Times West Virginian
It’s likely that several parents hugged their children a bit more tightly Monday morning before sending them off to school or watched them a few seconds longer as they skipped off to the bus stop.
It was a natural reaction considering the horrific massacre that had transpired in Connecticut just three days earlier.
And it was a reaction being felt across the country as parents struggled to calm fears and school administrators pledged to add police patrols, review security plans and make guidance counselors available as students returned to school for the first time in the aftermath of one of the worst mass shootings in U.S. history.
We all know the details by now.
We know 26 people were killed at Sandy Hook Elementary School in Newtown, Conn., most of them children between the ages of 6 and 7.
We know the school’s principal and counselor were killed as they tried to protect the young students.
And we know the children were in their classrooms, places that had been, up until that very moment, some of the safest places on Earth for them to be.
Schools across the country have taken extra steps this week to ensure students’ safety and calm parents’ nerves. As The Associated Press has reported, school districts have asked police departments to increase patrols and have sent messages to parents outlining safety plans that they assured them are regularly reviewed and rehearsed.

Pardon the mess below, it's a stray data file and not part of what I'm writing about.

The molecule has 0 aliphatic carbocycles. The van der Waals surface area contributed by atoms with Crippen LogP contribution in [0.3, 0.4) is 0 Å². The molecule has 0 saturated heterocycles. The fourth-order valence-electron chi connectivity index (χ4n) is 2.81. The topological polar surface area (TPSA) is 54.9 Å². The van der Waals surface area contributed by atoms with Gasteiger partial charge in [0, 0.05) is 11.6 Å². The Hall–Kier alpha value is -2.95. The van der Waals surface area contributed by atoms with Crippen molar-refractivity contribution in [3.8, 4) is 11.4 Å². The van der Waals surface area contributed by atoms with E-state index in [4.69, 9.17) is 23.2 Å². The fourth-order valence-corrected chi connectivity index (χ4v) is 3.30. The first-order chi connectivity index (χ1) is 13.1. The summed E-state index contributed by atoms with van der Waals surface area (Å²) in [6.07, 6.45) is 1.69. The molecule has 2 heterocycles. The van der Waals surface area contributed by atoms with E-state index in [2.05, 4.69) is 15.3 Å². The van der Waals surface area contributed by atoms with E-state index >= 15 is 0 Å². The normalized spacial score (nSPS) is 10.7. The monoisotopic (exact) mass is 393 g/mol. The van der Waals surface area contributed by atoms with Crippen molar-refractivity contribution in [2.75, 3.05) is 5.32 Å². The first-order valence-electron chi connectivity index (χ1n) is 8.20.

Although some officials refused to discuss plans publicly in detail, it was clear that vigilance will be high this week at schools everywhere.
That can certainly be said for Marion County, where officials are not only being extra vigilant, but are thinking of ways to further protect students and staff.
During a meeting of the Marion County Board of Education on Monday, Superintendent of Schools Gary Price said most of the schools in the county are using the appropriate security measures, but he encouraged those facilities to look at their procedures often and get feedback from those involved in the school and others. He suggested that parents meet to talk about these security issues and share ideas.
Price also said that while all suggestions for improving school security might not be able to be implemented, the school system needs to seriously consider each idea that is brought up.
“Everyone wants their children in a safe, secure learning environment,” he wrote in an email to the schools Monday related to security inquiries. “We owe them the opportunity to suggest ways that can help that happen. We are still public institutions and cannot become armed camps, but we cannot let that deter us from doing everything we can to secure the safety of our children and employees.”
We cannot begin to imagine the horror and grief that families in Newtown have faced since the scope of Friday’s shooting became clear.
But we can be comforted by local officials’ efforts to protect Marion County’s students, and we hope students of every age know their local schools are safe and secure.
After all, no child should have to go to school in fear.